The thing that unites us

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A beautiful gathering of women began last weekend.  We crossed denominational, cultural, geographical and political divides to join hands and wrestle with the question, “If God is real, then what?”   I say “began” because, while this event was a catalyst, it was intentionally not a singular event.  The leaders are providing numerous ways for us to continue to connect with each other and challenging us to pour our lives out for the hurting, the marginalized, the oppressed, the broken in our world.  It is the closest thing to the early church, as described in Acts 2:42-47 , that I have ever experienced.   And it left me hungry for more of this kind of radical unity.

Why is IF: Gathering an anomaly? Why does it take a deliberate effort to engage in this kind of community?  Shouldn’t it be the norm for a group that calls itself ‘The Body of Christ?’  I mean, it’s not as if my hands or legs or ears can decide to do their own thing and ignore the rest of my parts.  And I think God picked this analogy on purpose so that we can’t escape each other.  Because that is our natural tendency: to collect in little groups who look the same, think the same, believe the same and ignore all others.  We don’t just ignore each other, though, do we?  As soon as the teams are chosen, we start chucking stones at each other like some twisted game of dodgeball.  

I am not naive about why we have denominations, or why the church is the most racially divided institution in America.  I know the history.  I know how we got here.  But I don’t want to use the weight of that history as a reason to keep dividing when the Bible clearly and unequivocally says that we are to be of one mind and purpose.   If we’re going to look into the past to define us, let’s look all the way back.  The very first people to align themselves with Jesus were largely Jewish.  In their religious and political context, there were Jews (good guys) and everyone else (bad guys).  They did not associate with any non-Jews, and they saw no need to change.  Then Jesus showed up and began healing the servants of Roman centurions and chatting with Samaritans and loving on prostitutes.  His contemporaries had no context for this, no frame of reference in which this made sense.  And even after Jesus  was resurrected from the dead and His disciples touched those wounds in His hands and side, they still didn’t get the beautiful magnitude of Jesus gift of salvation.  God had to show up in Peter’s dream and then send a Roman to his door before he really understands that this good news was indeed for everyone, just like Isaiah prophesied.  The forgiveness and grace Jesus offered crossed religious and cultural bounds and united them all in Him.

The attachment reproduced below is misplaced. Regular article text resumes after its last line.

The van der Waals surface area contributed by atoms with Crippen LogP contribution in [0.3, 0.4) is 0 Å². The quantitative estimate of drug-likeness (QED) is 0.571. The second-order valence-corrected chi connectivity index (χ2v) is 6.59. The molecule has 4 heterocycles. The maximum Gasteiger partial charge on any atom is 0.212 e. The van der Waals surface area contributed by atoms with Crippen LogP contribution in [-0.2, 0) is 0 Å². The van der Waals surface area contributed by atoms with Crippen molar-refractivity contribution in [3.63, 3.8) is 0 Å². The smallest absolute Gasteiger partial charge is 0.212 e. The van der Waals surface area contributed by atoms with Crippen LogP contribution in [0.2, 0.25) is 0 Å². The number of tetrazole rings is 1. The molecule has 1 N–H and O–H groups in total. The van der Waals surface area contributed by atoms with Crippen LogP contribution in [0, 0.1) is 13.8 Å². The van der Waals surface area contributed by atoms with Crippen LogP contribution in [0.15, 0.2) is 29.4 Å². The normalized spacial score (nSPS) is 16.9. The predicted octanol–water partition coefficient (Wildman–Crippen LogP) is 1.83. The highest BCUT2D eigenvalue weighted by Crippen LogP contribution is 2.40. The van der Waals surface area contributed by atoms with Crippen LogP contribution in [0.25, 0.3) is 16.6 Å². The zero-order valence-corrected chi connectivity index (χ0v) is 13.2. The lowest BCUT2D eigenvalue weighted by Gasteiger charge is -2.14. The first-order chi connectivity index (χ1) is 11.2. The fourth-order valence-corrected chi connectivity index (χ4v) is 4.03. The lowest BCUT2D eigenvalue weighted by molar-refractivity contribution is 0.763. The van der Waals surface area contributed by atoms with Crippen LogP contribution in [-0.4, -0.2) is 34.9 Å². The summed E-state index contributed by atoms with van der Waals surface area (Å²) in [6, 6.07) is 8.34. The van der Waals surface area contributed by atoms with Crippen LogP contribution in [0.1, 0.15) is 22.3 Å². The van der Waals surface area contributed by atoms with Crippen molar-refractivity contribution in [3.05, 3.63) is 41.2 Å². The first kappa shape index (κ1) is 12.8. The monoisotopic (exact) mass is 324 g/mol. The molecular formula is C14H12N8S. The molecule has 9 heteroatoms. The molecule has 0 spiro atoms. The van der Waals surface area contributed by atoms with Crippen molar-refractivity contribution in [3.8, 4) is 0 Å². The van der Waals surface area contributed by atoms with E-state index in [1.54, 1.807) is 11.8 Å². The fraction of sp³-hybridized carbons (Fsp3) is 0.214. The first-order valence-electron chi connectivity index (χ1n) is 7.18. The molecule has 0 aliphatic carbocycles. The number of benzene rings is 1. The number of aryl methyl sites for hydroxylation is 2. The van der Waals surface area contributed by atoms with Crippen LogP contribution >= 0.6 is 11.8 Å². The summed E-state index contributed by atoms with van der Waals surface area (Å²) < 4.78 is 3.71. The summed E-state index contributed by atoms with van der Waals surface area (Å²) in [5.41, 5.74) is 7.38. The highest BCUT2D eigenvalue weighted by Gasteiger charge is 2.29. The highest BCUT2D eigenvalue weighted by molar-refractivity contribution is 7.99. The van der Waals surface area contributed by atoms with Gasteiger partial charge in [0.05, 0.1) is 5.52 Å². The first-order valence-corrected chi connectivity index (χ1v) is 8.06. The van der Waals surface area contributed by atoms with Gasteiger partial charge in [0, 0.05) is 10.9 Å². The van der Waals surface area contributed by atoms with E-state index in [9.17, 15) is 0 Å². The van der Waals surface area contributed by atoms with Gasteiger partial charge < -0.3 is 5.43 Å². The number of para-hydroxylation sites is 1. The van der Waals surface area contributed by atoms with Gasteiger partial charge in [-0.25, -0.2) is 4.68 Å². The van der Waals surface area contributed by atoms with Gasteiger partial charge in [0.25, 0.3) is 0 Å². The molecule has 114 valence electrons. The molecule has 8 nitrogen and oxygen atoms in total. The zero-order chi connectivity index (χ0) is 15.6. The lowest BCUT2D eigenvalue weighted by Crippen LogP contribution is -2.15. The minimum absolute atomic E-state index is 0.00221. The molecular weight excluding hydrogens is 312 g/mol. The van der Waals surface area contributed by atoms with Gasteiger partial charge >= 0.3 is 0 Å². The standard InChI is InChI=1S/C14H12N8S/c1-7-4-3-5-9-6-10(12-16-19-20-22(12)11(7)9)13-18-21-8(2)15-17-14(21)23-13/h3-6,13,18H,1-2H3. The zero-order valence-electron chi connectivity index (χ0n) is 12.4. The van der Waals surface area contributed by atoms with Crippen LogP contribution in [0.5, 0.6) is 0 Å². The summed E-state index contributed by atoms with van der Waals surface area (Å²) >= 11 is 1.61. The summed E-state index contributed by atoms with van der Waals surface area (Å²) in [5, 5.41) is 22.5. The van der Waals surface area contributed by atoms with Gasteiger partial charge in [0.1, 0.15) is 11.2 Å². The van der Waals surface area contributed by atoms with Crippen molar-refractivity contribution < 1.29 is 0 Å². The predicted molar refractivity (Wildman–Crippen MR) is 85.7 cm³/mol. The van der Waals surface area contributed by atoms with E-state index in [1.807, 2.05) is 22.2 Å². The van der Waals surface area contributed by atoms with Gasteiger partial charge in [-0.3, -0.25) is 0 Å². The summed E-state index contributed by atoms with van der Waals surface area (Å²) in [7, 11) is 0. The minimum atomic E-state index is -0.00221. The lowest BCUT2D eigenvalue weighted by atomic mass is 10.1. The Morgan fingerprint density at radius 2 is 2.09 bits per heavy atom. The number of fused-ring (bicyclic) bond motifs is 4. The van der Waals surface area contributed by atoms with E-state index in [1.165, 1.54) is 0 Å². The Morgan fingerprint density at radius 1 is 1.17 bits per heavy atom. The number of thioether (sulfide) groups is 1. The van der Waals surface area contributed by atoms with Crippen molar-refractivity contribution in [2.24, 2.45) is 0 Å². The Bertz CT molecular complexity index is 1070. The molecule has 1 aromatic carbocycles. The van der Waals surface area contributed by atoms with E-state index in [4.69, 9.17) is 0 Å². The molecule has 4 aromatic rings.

But aren’t those theological and cultural differences important, you ask?  Of course!  But those things that make us Baptists or Presbyterians or non-denominationals or contemporary worshippers or liturgical are secondary to the one thing that should unite and drive us all: the gospel.  This good news of God-made-man, of sins forgiven, of hope and joy and eternal life found in Jesus – this is what we should be about.  It is the heartbeat of our Body, what gives life to each limb and organ.  And on this we can agree.

In his letter to the church in Philippi, Paul encourages them to unity and humility as they serve God together.

Is there any encouragement from belonging to Christ? Any comfort from his love? Any fellowship together in the Spirit? Are your hearts tender and compassionate?  Then make me truly happy by agreeing wholeheartedly with each other, loving one another, and working together with one mind and purpose.  Don’t be selfish; don’t try to impress others. Be humble, thinking of others as better than yourselves.  Don’t look out only for your own interests, but take an interest in others, too.  You must have the same attitude that Christ Jesus had.  Though he was God, he did not think of equality with God as something to cling to.  Instead, he gave up his divine privileges; he took the humble position of a slave and was born as a human being. When he appeared in human form,  he humbled himself in obedience to God and died a criminal’s death on a cross.  Therefore, God elevated him to the place of highest honor and gave him the name above all other names,  that at the name of Jesus every knee should bow, in heaven and on earth and under the earth,  and every tongue confess that Jesus Christ is Lord, to the glory of God the Father.    Philippians 2:1-11 (NLT)

There is so much we can learn from these few lines.  The Holy Spirit unites us.  Work together with one mind and purpose (which should be sharing this good news, by the way, not the myriad of other things we make church and religion about).  Don’t be selfish.  Be humble.  Support and celebrate the things other people are championing, not just your own calling.  Be like Christ.

I want to soak in these verses.  I want to make my life about Jesus’ gift of forgiveness and not about all the other junk to which I cling so tightly.  I want to humbly serve my fellow Christians, to encourage them to pursue God and cheer them on when they do.  I want to make the community of believers around me rich and diverse and messy so that we may shine like stars in the darkness as we hold out this word of life.  Will you join me?

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About Heather Schlender

Hi! Welcome to my little corner of the internet. I am an architect-turned-SAHM of two adorable and energetic kids and wife to an adventure-loving man. I love good books, great coffee, and beautiful architecture. Join me on my journey through fear and faith, doubts and courage, as I discover the life of freedom and joy found in Jesus.

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